About Buddha Mandalas

Buddha Mandalas were created out of a love for harmony, the effort to heal soul psychology, and the desire to overcome unwanted ego-tendencies. (The artist is still working on these things as a life-long endeavor up the path of the Middle Way.) Every mandala is completed in meditation.

Buddha means "enlightened one" or "the awakened". Siddhartha Gautama, who would one day become known as Buddha, lived in Nepal during the 6th to 4th century B.C. After experimenting with different teachings for years, and finding none of them acceptable, Gautama spent a fateful night in deep meditation. During his meditation, all of the answers he had been seeking became clear, and achieved full awareness, thereby becoming Buddha. Siddhartha encouraged people to follow a path of balance instead of one characterized by extremism. He called this path the Middle Way.

Buddha Maitreya is considered the Future Buddha. This future Buddha is still in the Tusita heaven, in the state of a Bodhisattva. Gautama Buddha himself will enthrone him as his successor. The "Laughing Buddha" that is often seen, usually bald with a round exposed belly and surrounded by happy playing children is a common image of Buddha Maitreya.

As per Tibetan belief, the Five Dhyani Buddhas were created by Adi Buddha who is regarded as the primordial and highest being. They are not historical beings, rather they are transcendent beings who represent universal divine principles or forces. They are representative of various aspects of the enlightened consciousness and are aids in spiritual transformation. The Five Dhyani Buddhas are celestial Buddhas whom we visualize during meditation.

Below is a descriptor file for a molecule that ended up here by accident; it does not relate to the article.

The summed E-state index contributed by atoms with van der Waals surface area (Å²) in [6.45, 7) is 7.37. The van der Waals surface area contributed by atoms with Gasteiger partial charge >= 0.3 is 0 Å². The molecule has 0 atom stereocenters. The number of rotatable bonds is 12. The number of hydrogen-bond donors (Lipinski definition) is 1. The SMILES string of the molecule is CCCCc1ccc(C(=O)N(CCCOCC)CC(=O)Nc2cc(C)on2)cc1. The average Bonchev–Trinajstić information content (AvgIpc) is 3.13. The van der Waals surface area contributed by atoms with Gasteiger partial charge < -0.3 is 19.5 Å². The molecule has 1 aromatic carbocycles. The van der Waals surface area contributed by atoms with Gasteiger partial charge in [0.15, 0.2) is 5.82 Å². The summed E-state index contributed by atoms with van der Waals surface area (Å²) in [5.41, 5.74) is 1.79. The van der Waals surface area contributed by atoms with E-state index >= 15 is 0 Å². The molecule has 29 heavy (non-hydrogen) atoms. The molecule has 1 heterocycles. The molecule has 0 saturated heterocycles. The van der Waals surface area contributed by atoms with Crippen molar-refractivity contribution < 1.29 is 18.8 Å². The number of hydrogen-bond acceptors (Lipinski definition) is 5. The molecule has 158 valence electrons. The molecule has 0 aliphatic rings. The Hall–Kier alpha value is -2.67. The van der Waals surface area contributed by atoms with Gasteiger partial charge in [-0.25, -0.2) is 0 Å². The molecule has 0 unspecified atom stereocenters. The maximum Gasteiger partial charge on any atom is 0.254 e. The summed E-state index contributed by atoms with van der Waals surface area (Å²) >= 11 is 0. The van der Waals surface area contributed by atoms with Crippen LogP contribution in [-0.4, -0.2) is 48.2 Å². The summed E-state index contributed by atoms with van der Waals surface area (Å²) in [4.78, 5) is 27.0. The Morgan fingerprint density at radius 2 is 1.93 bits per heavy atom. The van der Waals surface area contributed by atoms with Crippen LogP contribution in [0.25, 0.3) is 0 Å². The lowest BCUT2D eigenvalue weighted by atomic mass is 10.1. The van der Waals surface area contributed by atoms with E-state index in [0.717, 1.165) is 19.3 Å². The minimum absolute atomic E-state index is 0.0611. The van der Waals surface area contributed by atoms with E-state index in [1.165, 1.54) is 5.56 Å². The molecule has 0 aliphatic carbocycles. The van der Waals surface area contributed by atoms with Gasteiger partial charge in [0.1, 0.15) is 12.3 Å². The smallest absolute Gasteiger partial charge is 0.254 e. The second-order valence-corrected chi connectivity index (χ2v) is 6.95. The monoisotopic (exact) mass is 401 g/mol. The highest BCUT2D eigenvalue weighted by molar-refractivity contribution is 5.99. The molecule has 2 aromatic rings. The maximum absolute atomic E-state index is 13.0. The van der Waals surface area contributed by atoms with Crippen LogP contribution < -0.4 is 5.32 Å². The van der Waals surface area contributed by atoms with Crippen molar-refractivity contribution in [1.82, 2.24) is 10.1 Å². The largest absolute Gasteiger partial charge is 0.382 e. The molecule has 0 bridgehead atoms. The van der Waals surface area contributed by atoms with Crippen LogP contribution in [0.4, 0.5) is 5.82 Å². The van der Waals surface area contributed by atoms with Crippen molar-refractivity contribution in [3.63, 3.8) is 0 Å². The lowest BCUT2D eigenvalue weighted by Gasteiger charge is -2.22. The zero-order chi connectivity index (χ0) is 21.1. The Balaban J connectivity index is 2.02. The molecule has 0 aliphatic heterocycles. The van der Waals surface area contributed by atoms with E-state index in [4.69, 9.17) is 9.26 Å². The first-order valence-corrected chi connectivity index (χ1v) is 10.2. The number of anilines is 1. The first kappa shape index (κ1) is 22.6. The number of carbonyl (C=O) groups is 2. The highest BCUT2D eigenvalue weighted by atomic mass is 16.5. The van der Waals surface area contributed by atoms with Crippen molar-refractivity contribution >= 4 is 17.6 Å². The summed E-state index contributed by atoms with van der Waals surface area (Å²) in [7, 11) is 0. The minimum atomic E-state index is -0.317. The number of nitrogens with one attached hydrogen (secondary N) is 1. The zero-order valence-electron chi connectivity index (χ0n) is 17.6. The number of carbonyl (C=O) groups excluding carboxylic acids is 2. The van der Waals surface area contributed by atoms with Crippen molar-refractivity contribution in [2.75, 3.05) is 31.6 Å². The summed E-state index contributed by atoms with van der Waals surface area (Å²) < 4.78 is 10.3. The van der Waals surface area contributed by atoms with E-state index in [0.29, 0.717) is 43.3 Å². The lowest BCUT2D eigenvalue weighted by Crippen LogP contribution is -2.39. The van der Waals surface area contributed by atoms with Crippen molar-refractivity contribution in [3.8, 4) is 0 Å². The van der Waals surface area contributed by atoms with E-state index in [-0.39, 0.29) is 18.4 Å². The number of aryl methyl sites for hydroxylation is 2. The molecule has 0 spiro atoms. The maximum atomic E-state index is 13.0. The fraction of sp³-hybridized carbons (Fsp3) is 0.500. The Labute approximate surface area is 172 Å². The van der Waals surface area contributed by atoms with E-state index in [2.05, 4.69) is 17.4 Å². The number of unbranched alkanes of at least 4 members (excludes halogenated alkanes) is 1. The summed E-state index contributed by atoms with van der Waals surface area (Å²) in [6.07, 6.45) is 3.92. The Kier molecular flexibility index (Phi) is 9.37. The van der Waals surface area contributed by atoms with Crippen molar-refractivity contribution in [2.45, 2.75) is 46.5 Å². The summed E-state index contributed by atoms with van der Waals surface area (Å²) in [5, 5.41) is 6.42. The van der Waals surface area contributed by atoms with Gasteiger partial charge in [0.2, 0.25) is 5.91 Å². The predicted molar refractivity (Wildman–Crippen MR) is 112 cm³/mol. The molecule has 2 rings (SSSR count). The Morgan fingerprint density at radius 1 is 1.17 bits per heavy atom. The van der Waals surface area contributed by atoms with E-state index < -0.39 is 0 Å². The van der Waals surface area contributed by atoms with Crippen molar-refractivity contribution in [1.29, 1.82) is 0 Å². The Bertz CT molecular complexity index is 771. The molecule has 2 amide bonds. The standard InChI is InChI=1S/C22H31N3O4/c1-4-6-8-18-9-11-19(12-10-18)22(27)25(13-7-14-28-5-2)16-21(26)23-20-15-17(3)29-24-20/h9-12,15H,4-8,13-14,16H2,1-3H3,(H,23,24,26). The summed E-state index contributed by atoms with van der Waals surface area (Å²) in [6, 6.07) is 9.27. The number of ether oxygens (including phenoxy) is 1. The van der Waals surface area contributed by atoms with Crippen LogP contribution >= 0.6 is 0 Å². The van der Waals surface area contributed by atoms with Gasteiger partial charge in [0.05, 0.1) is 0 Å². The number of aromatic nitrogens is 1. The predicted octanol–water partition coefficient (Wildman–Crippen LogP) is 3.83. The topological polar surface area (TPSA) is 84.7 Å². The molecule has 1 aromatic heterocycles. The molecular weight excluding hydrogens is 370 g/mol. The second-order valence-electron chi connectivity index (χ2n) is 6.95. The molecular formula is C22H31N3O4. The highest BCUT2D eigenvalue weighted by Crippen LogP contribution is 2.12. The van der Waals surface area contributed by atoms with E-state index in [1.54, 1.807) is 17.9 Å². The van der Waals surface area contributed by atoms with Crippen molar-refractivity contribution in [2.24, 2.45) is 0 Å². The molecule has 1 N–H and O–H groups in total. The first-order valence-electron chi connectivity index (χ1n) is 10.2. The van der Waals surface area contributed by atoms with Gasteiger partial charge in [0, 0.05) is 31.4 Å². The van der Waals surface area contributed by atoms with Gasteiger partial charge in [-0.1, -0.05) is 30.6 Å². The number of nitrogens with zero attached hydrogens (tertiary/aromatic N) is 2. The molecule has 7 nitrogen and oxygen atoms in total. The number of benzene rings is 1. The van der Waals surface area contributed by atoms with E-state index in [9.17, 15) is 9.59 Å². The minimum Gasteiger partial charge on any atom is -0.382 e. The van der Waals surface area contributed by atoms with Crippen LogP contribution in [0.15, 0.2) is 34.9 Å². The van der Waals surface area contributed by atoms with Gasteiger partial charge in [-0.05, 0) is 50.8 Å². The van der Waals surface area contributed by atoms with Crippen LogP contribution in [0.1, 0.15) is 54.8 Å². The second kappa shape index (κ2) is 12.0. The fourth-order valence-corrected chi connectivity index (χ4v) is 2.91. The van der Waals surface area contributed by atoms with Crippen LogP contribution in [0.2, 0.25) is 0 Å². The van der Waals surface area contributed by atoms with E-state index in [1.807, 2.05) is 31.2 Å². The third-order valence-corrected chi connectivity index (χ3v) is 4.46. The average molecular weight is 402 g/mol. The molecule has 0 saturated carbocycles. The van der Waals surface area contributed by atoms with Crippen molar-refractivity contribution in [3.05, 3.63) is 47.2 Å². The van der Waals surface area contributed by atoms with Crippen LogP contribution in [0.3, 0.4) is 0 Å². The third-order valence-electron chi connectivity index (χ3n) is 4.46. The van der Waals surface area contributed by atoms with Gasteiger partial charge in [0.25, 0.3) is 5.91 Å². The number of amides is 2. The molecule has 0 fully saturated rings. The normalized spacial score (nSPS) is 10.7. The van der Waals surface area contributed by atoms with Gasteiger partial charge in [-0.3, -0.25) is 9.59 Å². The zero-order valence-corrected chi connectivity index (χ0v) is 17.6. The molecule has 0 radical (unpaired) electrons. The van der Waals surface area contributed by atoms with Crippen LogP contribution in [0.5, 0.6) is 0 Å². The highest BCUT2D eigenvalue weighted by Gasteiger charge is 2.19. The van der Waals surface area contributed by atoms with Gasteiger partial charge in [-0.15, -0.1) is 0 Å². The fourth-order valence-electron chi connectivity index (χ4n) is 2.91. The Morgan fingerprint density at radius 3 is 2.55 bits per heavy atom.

The word Dhyani is derived from the Sanskrit dhyana, meaning “meditation.” The Dhyani Buddhas are also called Jinas (“Victors” or “Conquerors”).

The names of the Five Dhyani Buddhas are Vairochana, Akshobhya, Ratnasambhava, Amitabha and Amogasiddhi. Traditionally, each Dhyani Buddha is associated with certain attributes and symbols. Each one embodies one of the five wisdoms, which antidote the five deadly poisons that are of ultimate danger to man’s spiritual progress and keep him tied to worldly existence. Buddhists teach that the Dhyani Buddhas are able to transmute the five poisons into their transcendent wisdoms.